No More Counting Sheep:
3 Tips for Falling Asleep
Are you looking for some helpful new ways to enjoy more restorative shuteye? These tips will show you how to fall asleep quickly and feel more rested in the morning.
Practice Sleep Hygiene
If you ask sleep scientists what to do to fall asleep, they'll probably describe a set of health guidelines known as “sleep hygiene.” To practice good sleep hygiene, limit your time spent doing the following while you're in bed at night: using cell phones, tablets, laptops or TVs; taking calls; checking social media feeds; sending or reading emails and texts.
Artificial light from electronic screens can send mixed signals to the sleep center of your brain, which interferes with your ability to get good rest. It's easiest to practice sleep hygiene if you set a time every night when you shut off your devices and get into bed. The distraction-free time will make it much easier to transition from wakeful life outside of bed to sleepy life inside.
Perform a Body Scan
Meditation tips for falling asleep often focus on using meditation to calm your mind and clear away thoughts that might be keeping you awake. Body scans are particularly useful because they occupy your thoughts and provide your brain with an easy transition from conscious wakefulness to a deep, relaxing sleep. You can find a guided audio body scan meditation to learn the technique, but the basic process is simple to master on your own. Focus your mind on releasing any tension in your body, starting at the top of your head and working down to your face, neck, back, arms, chest, hips and legs. Relax each part of your body as you go, and soon you'll be so comfortable you'll drift off.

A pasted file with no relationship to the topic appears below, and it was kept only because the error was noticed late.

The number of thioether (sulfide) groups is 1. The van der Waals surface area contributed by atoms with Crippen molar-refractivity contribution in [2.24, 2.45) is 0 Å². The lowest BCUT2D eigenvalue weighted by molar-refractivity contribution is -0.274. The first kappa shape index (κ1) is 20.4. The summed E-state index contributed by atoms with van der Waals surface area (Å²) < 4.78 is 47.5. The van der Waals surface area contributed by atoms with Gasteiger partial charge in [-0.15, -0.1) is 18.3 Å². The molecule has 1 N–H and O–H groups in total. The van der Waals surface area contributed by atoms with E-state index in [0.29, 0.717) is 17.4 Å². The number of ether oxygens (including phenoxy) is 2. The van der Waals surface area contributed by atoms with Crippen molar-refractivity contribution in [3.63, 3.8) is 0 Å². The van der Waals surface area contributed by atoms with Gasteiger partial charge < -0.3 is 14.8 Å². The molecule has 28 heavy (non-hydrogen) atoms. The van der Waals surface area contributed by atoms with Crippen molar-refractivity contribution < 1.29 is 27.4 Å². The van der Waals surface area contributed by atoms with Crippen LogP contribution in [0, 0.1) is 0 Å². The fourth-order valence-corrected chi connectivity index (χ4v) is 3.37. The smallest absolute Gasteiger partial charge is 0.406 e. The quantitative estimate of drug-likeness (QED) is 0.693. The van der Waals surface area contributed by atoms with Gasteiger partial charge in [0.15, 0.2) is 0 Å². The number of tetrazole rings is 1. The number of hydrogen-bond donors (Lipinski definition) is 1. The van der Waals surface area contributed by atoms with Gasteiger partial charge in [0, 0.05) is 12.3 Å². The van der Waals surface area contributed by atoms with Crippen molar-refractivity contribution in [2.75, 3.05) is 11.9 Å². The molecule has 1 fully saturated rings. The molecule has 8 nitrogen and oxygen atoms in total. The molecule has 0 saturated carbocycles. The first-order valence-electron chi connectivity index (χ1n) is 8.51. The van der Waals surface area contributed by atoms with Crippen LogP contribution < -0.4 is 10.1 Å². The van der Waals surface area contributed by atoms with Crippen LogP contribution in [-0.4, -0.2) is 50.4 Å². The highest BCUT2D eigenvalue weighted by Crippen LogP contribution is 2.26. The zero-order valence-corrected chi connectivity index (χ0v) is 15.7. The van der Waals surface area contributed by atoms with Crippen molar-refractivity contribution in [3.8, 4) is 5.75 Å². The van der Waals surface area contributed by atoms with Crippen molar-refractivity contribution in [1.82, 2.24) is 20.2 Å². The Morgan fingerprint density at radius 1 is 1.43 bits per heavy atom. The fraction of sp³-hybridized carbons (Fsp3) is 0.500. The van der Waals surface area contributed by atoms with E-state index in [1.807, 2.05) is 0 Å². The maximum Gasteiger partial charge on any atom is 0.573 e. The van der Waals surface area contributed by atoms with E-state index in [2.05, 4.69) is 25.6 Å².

Make Your Bed More Inviting
The above tips to fall asleep quickly work even better when your bed is super comfortable. Everything from the bedframe itself to the mattress, sheets, pillows and duvet should be exactly how you want them.
To set yourself in the right direction, think about what can help you feel more rested when you wake up. Focusing on specific ideas around comfort makes it easier to hone in on which bedding components are and aren't working for you. If you're waking up in the middle of the night feeling hot, for example, that's a sign you may need some breathable linen sheets and a specially designed mattress that doesn't retain heat. Mattresses that use mesh fabric and are specifically engineered to promote airflow are your best bet. Other issues, like a creaky bedframe or lumpy pillows, are easy to fix by upgrading to fresh designs.
By following these tips from Pottery Barn, a restful night’s sleep is just around the corner.